She was looking for an imposing type of man: a full head of hair, preferably a French ambassador or at least a university professor. The man of her dreams, in other words. Then her friends introduced her to a ceramicist, very well read, with a great sense of humour and a shiny, bald head. It wasn’t a case of love at first sight, but something clicked the second or third time they might – and the presumed Mr Wrong turned out to be Mr Right.
It’s absolutely not a matter of ‘making do’ with someone (“It’s better than being alone”). In choosing a partner you can only make constructive compromises once you’ve found out what works for you.
Just a little flaw …
There are some things you just can’t live with (or without), and you need to be clear about these. For instance, if you know that you really couldn’t hit it off with someone who isn’t educated to your level, then you should stick with that, but remember too that there will always be something about a new love that we would like to change if we could: their bank balance, their weight, their cheeky teenage sons … It comes down to whether the divergence from your ideal is a tolerable flaw or a fundamental fault. Examine what you really feel about women with small children or men who’ve been divorced twice or potential partners who are 10 years younger than you. If you exclude people from your search who are a few years younger or older than you, you could be seriously compromising your options.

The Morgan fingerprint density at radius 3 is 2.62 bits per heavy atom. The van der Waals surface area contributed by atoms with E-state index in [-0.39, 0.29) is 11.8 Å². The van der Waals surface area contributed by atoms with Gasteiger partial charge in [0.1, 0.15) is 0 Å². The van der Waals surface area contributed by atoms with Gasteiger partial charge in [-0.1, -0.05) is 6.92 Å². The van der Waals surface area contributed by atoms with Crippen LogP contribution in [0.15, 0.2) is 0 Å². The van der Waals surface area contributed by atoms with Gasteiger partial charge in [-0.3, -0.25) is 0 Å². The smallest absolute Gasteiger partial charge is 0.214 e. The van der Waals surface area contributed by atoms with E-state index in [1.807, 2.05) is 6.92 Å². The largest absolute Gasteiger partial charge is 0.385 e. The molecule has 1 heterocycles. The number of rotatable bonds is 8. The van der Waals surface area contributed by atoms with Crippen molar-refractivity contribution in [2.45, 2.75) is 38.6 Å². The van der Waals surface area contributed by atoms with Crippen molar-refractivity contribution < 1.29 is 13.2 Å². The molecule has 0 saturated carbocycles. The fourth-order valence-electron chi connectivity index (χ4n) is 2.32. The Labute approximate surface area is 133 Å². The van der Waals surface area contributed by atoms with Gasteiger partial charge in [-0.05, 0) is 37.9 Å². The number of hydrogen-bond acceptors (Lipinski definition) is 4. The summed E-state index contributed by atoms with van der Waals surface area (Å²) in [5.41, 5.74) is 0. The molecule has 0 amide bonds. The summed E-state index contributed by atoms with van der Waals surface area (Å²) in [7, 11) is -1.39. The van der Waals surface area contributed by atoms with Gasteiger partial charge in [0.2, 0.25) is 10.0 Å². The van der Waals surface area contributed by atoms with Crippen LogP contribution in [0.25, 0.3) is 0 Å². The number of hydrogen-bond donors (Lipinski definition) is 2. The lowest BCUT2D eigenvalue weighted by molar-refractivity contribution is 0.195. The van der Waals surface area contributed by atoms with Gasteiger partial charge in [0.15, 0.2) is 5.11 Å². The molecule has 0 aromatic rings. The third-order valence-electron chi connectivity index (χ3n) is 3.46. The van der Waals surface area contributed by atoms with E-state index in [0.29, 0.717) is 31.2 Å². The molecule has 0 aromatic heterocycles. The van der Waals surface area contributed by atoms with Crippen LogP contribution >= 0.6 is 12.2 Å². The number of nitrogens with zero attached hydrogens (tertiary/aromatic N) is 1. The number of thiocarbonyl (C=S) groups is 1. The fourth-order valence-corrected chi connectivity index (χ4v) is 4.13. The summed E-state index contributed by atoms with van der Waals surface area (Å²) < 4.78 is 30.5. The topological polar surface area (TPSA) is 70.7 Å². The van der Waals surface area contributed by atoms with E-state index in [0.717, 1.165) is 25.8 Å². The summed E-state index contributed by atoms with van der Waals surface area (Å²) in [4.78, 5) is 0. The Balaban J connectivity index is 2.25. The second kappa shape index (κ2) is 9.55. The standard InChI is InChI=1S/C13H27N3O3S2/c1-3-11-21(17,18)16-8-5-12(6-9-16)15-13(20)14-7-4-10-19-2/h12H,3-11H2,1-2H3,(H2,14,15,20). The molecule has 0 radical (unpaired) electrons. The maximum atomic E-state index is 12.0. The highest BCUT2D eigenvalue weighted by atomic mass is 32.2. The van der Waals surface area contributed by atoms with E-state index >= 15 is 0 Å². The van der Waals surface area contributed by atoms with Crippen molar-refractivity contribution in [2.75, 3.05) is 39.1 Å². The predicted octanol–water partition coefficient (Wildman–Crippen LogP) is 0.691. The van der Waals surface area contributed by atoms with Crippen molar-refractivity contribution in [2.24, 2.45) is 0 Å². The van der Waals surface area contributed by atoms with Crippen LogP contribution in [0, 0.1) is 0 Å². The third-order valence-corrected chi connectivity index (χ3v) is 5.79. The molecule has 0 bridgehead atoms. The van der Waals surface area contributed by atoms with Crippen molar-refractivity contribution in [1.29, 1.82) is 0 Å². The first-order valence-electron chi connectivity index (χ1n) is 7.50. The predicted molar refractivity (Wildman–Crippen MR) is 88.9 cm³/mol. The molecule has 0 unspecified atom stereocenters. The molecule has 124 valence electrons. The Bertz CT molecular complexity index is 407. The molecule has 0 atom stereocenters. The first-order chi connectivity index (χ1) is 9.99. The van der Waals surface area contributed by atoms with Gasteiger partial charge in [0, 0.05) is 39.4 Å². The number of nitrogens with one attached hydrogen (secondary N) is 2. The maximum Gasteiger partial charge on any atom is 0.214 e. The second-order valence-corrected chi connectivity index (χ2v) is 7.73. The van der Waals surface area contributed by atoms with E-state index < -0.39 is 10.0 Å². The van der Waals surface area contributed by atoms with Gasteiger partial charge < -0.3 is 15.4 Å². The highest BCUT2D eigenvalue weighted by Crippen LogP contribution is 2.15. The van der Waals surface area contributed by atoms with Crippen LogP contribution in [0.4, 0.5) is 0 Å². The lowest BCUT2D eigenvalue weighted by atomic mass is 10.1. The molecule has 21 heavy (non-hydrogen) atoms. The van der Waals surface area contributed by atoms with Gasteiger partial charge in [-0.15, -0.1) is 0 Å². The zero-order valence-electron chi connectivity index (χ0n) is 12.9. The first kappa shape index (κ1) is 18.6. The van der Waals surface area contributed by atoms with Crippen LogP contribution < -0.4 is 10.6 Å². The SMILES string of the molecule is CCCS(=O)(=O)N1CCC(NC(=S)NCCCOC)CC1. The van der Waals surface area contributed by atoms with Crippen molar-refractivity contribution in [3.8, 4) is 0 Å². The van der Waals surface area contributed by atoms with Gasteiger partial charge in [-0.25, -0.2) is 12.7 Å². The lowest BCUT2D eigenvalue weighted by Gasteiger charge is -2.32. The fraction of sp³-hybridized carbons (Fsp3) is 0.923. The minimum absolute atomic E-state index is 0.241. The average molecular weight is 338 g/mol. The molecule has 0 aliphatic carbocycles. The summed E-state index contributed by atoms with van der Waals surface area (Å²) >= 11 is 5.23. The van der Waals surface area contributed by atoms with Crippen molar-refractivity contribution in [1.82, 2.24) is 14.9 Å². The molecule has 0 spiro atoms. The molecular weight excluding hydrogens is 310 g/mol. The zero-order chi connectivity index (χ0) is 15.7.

Many of our conceptions of the ideal man or woman have been influenced by other people and we could do well to jettison them. You also need to think about your own market value. If you don’t look like Brad Pitt, then maybe you can’t expect your very own Angelina Jolie … Once you’ve fallen in love, your attitudes to a person’s supposed shortcomings somehow changes.
Open-minded – not blind
Be clear to yourself about the educational and social attributes that you consider essential in a future partner. If you keep an open mind you stand to gain a great deal, not least from the other person’s frame of reference. If two people share values and respect each other, then almost any relationship becomes possible. When it comes to compromises, you should hold relatively firm on fundamental values and attitudes, but you should be prepared to be flexible when it comes to other aspects of life. If you like punk rock and your latest prospect likes Andrew Lloyd Webber, you can probably find your way round the problem. But a man with classic good looks and an interesting job is not a great deal of use to you if you can’t laugh with him and agree on what constitutes a relationship in general – and fidelity in particular.
Partners can learn a great deal from each other, but don’t count on being able to change another person according to your wishes – it nearly always becomes a matter of love’s labours lost.
Susan Page: If I'm So Wonderful, Why Am I Still Single?: Ten Strategies That Will Change Your Love Life Forever